Mechanics, electricity, work, electricity, work against electric force, Van de Graaff, static cling, lightning,, electrification of rain clouds, xerography
(22) Robert H Goddard and his Rockets
A web page devoted to the story of Robert H. Goddard and his contributions, in particular the introduction of the DeLaval nozzle, a story not often told . Without going into calculations, it explains how Goddard used a ballistic pendulum to derive the efficiency of his rockets. Also tells of Goddard's inspirational moment at age 17 (19 October 1899) and on his work with liquid-fueled rockets.
Goddard, ballistic pendulum, rocket nozzle, De-Laval nozzle, rocket efficiency, liquid fuel rockets, spaceflight
(23) Unconventional Spaceflight
This web page is the first of 6 linked ones, describing 4 unconventional methods of accelerating spacecraft: cannon, nuclear energy, solar sails and ion rockets. A fifth approach, gravity-assist maneuvers near moving planets or moons, is described further in this sequence (section #35).
Light gas cannon, high-altitude cannon, Paris siege gun, Big Bertha, nuclear spaceflight, solar sails, Project Orion, ion rockets,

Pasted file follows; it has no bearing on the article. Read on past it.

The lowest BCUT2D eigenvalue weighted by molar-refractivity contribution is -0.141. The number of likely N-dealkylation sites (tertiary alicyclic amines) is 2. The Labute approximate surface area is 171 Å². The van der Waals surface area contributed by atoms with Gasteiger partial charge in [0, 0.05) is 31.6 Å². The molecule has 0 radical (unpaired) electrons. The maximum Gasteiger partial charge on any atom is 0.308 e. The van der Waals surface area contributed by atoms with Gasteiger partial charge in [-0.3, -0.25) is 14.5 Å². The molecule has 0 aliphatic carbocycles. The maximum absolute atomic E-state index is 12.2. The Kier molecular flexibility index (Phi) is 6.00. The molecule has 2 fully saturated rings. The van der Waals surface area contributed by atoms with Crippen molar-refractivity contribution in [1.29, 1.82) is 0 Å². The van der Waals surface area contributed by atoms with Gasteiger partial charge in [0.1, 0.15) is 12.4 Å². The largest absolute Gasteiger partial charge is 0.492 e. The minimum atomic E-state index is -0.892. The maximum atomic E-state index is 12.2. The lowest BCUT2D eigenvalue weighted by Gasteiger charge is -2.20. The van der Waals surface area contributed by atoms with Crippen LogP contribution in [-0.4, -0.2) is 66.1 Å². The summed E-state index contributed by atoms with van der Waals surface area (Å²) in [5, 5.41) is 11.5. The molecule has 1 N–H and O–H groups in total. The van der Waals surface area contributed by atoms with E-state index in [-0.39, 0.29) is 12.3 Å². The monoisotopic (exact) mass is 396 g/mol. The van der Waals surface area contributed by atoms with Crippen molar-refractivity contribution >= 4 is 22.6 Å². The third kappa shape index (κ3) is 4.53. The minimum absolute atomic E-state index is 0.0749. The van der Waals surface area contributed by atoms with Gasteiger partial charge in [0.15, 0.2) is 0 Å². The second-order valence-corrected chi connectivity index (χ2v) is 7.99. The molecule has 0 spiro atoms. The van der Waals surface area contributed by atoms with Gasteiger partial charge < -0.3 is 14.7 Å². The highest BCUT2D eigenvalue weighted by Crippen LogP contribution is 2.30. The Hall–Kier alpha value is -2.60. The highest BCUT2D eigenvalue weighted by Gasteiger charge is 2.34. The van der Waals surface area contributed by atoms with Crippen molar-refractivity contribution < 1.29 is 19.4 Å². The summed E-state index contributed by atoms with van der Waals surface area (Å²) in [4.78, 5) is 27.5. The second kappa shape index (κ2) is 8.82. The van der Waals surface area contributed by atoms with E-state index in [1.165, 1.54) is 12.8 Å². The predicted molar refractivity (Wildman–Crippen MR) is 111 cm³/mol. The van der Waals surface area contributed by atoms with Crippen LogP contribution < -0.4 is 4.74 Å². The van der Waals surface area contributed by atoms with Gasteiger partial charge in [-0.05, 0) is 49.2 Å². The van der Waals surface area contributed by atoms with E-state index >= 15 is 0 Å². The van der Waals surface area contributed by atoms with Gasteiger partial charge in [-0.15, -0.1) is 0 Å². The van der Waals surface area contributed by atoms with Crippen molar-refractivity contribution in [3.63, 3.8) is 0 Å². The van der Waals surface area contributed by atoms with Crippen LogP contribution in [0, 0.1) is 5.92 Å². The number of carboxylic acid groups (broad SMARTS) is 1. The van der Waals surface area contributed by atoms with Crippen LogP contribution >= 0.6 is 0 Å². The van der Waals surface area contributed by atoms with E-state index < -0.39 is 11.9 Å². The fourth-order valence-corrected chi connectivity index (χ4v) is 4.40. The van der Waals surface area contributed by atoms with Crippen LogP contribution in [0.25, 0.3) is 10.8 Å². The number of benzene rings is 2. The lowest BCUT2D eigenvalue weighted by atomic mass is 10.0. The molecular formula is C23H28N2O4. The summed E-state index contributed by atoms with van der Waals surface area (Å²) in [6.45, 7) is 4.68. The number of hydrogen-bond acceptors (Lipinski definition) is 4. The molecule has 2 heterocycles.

(24) Climate and Weather
("Sunlight and the Earth")
Climate and weather are driven by the processes by which earth returns to space the heat it receives from sunlight. This web page, continued on two linked sections, traces the processes involved. Radiation and reflection of light (both visible and infra-red) return heat to space directly, but run into the greenhouse effect. Convection and the role of water vapor are discussed in the 2nd section, including the generation of thunderstorms, and then the 3rd one describes global-scale air flows, explaining why wind in the continental US usually blows from the west, while near the equator it comes from the east (e.g. migration of hurricanes across the Atlantic).